The Seven Lives of Sherlock

Article Excerpt, Sunday Express, 15 June 2014.

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It seems quite remarkable to think that Benedict Cumberbatch is probably more familiar with near-death experiences than most other people. Since his early years, he has almost died on four separate occasions. He has survived everything from hypothermia and a bomb explosion to dehydration and near-starvation. Yet when people think of Benedict Cumberbatch, it’s likely the only near-death experience that comes to mind is the one that didn’t actually happen. And that, of course, was make-belief for the television cameras, when Benedict as Sherlock leapt from the top of St Bartholomew’s hospital in London for the finale in series 2 of what has become the most watched television drama since Doctor Who.

Probably the most terrifying of his near death experiences was his kidnap ordeal in South Africa while filming the mini-series To The Ends of the Earth for the BBC, one of his first major screen roles. Even though he has recounted the harrowing encounter before, in varying detail, no matter how he tells the story, the sequence of events still sound truly horrifying. As he remembers it, he was making his way back to the film set with co-stars Denise Black and Theo Landley on a Sunday night, after they had all spent an enjoyable weekend of scuba-diving at Sodwana Bay, not far from the same area where the real “Captain Phillips” five years later, would lose control of his cargo ship to Somali pirates. Benedict and friends were on a highway near the Mozambique border when the tyre on their car blew out and they had to pull in to change it over with the spare. And that was when six armed gunmen emerged out of nowhere from the bush. They were frisked and asked for money, drugs and weapons. Their hands were bound with their own shoelaces and they are driven away off the road, and out of sight of any trucks that may be thundering down the same stretch of highway.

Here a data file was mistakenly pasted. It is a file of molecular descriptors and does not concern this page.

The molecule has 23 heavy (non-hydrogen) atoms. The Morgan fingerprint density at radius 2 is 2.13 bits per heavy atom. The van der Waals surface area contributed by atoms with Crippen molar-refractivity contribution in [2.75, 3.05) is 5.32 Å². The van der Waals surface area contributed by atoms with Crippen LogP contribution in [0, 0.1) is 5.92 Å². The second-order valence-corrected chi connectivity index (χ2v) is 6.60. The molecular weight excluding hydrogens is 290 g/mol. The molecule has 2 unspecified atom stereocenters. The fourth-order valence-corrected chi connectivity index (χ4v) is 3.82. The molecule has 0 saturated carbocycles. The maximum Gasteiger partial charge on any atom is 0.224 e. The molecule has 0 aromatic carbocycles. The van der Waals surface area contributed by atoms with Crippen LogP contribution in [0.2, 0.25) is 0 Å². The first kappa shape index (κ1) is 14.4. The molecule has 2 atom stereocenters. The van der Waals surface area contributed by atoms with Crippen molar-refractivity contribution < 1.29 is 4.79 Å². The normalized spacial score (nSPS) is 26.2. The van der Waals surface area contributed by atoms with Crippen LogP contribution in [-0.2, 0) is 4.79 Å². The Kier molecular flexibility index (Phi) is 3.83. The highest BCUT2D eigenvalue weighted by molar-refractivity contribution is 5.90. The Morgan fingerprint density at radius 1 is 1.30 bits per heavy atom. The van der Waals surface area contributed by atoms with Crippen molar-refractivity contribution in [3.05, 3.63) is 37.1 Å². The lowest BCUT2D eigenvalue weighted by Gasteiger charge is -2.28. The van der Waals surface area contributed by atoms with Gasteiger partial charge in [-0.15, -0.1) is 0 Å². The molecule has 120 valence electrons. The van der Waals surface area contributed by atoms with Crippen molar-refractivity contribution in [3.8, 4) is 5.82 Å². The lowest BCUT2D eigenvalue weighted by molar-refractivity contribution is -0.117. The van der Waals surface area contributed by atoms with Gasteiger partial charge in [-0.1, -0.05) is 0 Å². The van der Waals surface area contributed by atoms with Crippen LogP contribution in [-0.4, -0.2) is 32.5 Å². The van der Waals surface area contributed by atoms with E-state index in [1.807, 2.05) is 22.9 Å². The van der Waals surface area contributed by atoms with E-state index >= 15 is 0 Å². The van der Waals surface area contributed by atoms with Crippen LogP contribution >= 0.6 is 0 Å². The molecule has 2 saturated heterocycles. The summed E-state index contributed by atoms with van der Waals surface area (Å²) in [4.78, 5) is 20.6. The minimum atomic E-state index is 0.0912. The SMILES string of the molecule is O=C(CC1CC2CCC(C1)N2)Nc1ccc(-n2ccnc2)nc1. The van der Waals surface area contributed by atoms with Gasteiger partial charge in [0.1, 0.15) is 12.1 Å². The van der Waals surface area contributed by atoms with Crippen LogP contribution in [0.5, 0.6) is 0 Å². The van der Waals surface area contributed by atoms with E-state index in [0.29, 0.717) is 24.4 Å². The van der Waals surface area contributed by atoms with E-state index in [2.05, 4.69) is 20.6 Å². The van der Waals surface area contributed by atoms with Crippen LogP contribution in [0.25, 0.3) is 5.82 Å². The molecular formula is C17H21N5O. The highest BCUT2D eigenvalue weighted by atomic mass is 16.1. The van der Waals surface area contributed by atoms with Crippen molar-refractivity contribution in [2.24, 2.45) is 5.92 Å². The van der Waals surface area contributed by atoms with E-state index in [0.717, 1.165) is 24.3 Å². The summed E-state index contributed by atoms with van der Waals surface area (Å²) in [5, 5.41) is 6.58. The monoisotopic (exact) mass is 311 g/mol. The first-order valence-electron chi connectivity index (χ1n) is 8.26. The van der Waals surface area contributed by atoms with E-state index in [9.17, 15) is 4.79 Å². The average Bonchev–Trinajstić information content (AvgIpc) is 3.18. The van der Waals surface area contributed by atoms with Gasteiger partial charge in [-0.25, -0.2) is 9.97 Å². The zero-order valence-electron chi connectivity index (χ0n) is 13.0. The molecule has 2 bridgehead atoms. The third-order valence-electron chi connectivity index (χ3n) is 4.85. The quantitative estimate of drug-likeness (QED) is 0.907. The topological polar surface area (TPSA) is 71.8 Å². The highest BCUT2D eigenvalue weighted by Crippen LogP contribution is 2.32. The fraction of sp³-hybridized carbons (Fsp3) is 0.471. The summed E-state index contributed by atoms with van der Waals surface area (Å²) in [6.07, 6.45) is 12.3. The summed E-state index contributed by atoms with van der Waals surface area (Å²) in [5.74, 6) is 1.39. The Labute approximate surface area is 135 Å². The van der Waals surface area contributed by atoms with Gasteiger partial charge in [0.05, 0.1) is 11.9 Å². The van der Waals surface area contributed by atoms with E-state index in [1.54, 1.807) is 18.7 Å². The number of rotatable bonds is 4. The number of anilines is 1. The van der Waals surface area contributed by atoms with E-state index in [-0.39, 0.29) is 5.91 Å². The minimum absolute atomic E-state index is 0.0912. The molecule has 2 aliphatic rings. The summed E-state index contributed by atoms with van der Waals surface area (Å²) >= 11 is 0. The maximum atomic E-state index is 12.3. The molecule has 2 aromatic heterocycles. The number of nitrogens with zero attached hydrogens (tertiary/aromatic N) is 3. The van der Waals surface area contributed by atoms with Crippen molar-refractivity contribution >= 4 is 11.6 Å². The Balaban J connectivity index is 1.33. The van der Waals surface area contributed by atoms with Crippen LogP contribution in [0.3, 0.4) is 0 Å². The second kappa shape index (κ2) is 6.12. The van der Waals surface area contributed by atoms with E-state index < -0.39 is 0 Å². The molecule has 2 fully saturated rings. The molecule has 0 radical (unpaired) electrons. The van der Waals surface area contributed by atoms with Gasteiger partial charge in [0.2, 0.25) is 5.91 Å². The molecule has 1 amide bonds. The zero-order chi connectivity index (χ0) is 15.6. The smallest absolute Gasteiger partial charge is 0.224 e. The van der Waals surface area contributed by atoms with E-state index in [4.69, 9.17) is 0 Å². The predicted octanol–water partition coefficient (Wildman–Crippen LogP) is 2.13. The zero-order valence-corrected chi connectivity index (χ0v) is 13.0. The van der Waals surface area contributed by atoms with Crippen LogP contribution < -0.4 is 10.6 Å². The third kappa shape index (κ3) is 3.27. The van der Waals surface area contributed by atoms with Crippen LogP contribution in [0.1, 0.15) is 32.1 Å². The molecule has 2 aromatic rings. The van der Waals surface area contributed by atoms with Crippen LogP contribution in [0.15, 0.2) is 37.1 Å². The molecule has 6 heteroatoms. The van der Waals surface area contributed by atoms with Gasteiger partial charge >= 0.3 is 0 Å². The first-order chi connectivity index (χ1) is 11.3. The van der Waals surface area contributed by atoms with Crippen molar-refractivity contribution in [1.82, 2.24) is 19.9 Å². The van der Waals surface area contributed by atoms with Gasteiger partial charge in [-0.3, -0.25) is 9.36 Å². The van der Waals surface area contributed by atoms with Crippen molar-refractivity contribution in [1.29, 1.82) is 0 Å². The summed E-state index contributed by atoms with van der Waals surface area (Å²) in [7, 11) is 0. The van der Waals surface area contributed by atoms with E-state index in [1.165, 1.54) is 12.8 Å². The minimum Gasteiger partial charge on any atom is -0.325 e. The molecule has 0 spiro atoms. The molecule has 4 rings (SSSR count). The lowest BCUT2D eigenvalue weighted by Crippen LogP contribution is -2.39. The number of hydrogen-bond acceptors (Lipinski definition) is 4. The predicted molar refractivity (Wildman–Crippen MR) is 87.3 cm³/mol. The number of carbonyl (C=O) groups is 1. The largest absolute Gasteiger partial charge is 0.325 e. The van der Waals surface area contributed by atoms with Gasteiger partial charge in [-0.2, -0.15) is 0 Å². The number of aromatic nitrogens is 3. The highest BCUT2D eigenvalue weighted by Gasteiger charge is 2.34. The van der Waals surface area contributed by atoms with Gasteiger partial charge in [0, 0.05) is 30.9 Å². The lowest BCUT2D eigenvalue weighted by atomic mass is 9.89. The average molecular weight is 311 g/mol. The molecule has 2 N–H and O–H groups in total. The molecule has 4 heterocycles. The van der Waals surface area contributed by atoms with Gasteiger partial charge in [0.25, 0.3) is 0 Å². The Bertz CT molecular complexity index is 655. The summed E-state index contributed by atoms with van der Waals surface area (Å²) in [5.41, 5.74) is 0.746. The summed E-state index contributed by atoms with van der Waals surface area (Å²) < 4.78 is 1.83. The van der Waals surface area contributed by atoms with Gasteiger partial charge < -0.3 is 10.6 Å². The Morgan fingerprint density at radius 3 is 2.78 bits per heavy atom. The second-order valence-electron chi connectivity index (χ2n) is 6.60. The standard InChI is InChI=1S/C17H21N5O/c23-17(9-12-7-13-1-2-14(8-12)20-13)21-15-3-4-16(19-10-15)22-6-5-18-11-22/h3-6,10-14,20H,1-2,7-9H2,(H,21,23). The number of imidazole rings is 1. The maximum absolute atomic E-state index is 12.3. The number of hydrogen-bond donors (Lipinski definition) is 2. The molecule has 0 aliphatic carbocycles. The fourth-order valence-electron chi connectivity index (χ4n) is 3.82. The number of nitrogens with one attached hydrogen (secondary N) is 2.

Benedict was pushed into the car and squashed up against the windscreen from where he was sitting on Denise’s lap on the front passenger seat. Due to his awkward position, his back and head hit the windscreen every time the vehicle hit a bump in the ground. It wasn’t long before he was in a great deal of discomfort, so his captors stopped the vehicle, dragged him out of the car and put him in the boot instead. He remembers hitting his head as he was pushed into the tiny space and started to suffer with chronic cramps and concerns of passing out. His only thought at this point was were they going to kill him or take him hostage. Suddenly the car stops, and Benedict is taken out of the boot and forced to kneel on the ground, alongside his friends, in the classic execution position. A duvet is slung over his head to silence what he thought would be the gunshot to end his life. He remembers trying to reason with them, saying that killing him would not be a good idea as if they did, then they would have a dead Englishman on their hands to get rid of. After some time, which probably seemed hours to Benedict, but only minutes in real time, he realised the kidnappers had gone.